Texting While Driving Bans
In 2010, then-Massachusetts Governor Deval Patrick signed a bill into law which banned texting while driving. The state is in good company; today, 46 states and the District of Columbia have banned texting while driving. By contrast, only 14 states have banned hand-held cell phone use, including New Hampshire, Vermont and Connecticut. Maine and Rhode Island have banned texting while driving but hand-held cell phone bans have failed to gain enough support.

Related:
Read the Boston Herald’s recent editorial on a hand-held cell phone ban in Massachusetts.

Summary of the Safe Driving Law, Massachusetts Registry of Motor Vehicles
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As students head back to classes, this is a good time for families to talk about cell phones and distracted driving.

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Each day, nine people are killed in the U.S. in crashes involving distracted driving behaviors, such as using a cell phone, texting while driving or eating. More than 1,100 are injured.

There are now 46 states which ban texting while driving, including Massachusetts, which banned the practice in 2010. Junior operators are not allowed to use cell phones at all in Massachusetts.

For Parents

No Cell Phone Rule. Lead by example. Put your cell phone away while driving your children to school. Tell them to put theirs away too because it creates a distraction for you on the roads. Make this a rule for school drop-offs and pick-ups. If you can, extend it to other travel times.

Drop-Off Zone. After you drop your child off at school, resist the urge to immediately check your cell phone in the drop-off zone. Drive away and check later.

Children and Teens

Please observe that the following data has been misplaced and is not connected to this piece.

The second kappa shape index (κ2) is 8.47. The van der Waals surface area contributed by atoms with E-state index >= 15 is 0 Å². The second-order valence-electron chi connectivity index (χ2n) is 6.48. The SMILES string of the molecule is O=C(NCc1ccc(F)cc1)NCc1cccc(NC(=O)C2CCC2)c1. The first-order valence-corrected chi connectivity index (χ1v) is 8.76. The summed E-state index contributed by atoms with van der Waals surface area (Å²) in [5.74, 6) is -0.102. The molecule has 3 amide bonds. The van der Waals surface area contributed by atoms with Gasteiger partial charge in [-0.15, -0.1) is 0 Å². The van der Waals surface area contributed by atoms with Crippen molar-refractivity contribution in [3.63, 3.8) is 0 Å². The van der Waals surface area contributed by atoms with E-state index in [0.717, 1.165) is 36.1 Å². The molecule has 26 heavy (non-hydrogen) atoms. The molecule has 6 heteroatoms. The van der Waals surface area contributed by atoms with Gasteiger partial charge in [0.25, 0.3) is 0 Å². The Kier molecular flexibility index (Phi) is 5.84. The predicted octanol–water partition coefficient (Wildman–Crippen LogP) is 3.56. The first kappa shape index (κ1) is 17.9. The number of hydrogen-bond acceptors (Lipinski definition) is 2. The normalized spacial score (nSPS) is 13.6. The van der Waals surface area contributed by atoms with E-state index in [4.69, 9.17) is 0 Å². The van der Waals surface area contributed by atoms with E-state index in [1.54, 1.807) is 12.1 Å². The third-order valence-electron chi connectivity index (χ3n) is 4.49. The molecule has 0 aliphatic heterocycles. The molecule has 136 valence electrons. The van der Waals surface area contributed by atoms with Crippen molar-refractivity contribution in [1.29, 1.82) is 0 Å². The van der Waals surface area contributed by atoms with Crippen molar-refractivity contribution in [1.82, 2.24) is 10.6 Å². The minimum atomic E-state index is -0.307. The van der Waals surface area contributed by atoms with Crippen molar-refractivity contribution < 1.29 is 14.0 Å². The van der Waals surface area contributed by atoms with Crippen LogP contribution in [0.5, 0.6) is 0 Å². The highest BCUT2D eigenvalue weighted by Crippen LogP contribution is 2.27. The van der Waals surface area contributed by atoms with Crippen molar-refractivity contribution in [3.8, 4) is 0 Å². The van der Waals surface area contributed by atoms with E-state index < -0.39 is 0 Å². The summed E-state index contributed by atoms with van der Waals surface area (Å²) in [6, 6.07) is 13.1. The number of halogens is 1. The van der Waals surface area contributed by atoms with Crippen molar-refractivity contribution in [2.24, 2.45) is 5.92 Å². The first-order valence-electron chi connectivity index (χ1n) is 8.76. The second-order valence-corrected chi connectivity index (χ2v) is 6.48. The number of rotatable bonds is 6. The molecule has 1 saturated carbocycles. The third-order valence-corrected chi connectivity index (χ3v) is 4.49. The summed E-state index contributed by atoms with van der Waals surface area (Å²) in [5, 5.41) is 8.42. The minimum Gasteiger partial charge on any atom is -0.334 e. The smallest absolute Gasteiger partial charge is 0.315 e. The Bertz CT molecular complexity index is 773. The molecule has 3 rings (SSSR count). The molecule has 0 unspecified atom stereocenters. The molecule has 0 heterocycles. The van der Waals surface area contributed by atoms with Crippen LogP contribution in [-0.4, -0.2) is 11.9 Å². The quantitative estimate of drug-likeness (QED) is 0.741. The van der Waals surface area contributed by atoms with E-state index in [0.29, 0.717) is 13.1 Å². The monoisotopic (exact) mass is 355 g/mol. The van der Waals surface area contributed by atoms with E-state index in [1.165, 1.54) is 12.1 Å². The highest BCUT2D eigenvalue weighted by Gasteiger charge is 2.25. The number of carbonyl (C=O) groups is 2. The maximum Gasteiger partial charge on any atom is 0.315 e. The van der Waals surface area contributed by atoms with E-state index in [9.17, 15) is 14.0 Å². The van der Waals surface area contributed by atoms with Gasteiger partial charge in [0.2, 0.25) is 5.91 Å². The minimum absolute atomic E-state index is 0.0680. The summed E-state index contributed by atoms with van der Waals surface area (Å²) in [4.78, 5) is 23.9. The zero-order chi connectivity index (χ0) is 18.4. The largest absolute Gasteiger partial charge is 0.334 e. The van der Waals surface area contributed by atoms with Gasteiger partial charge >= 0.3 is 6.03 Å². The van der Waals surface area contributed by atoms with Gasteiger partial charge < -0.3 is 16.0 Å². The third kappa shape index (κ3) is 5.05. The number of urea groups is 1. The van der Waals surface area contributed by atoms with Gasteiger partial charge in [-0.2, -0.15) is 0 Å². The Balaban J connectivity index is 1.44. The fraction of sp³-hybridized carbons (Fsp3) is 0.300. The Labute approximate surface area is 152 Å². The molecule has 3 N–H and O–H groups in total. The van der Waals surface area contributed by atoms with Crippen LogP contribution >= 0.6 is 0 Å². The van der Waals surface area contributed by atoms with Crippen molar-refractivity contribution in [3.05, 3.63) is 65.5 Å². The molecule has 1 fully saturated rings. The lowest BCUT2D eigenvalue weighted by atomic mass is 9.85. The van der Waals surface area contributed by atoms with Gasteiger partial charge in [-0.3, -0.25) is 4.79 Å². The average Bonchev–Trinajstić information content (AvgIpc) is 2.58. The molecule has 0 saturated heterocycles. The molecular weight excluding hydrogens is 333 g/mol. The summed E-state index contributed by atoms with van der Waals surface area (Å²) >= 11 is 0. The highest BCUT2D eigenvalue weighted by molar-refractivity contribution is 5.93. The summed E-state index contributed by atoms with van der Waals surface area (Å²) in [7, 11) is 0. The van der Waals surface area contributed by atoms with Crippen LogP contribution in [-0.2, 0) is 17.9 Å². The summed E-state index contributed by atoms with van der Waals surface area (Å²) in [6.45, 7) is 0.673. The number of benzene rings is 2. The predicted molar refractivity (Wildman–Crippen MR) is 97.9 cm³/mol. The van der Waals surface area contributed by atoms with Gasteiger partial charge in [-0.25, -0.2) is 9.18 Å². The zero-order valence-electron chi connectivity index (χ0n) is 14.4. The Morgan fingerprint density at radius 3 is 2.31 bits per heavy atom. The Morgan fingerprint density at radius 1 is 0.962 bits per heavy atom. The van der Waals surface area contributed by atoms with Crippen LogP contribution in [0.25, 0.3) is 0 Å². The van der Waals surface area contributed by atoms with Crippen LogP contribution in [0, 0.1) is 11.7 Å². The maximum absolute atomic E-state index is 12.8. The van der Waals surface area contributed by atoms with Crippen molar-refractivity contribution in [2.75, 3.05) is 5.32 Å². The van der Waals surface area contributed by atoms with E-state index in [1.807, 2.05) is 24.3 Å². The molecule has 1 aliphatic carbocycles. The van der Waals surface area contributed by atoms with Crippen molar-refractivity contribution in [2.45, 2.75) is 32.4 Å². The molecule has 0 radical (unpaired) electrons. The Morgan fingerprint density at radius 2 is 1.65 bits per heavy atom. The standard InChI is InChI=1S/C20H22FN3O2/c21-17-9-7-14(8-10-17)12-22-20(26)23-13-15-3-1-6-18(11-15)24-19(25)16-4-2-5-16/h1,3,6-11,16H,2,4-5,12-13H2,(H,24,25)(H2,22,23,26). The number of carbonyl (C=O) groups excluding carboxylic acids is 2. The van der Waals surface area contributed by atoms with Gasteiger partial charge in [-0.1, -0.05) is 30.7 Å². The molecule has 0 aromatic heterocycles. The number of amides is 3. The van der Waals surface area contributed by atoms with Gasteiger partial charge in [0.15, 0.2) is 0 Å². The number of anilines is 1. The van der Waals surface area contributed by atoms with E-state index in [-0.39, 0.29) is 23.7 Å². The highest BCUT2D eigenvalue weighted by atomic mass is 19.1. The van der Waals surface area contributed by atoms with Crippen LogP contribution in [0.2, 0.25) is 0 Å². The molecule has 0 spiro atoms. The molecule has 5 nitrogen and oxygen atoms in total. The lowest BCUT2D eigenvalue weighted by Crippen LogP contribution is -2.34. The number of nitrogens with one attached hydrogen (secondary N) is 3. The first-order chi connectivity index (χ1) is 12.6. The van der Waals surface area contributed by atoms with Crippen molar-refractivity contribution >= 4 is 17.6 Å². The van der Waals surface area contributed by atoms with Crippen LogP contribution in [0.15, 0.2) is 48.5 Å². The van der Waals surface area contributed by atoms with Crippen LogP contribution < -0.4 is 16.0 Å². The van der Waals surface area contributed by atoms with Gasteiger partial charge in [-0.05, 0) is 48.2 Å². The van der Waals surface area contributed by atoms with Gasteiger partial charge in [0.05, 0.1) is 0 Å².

No Cell Phone Use While Commuting. Keep telling your children the cell phone is not for use while commuting to school. Even if they are young and many years away from driving, they can learn now how distracting any cell phone use can be in the car.

Children should not use cell phones while walking or riding bikes to school, either. They can check in with social media, e-mail and text messages at home. If they must, tell them to step several feet off the sidewalk. Make it clear it is not safe to stop in a parking lot.

School Bus. Encourage your child to keep their cell phone packed on the ride so they can be aware of what is going on around them.

Reward Your Child For Not Using a Cell Phone. When your children do as you ask and leave the cell phone packed up, let them know you noticed.

Teen Drivers

Talk to Your Teen Drivers. Take some time to remind them not to use their cell phone behind the wheel. They could seriously injure someone or be stopped by police and face fines and a temporary loss of license.

No Passengers. Do not allow them to carry other teenage passengers with them until they become experienced drivers, and even then they should limit the number of passengers in their cars. Your teenager needs all their energy to focus on the roads and avoid car accidents.

Your teenager may not be happy with your rules, but younger drivers under 25 are two to three times more likely to text or e-mail while driving than others, according to the National Highway Traffic Safety Administration. You want to protect your teenager and help them develop safe habits.

Share Safety Materials. Do not be your teen’s only source of information. Occasionally share safety campaign information or news articles about texting while driving with them. One resource is the AT&T It Can Wait campaign.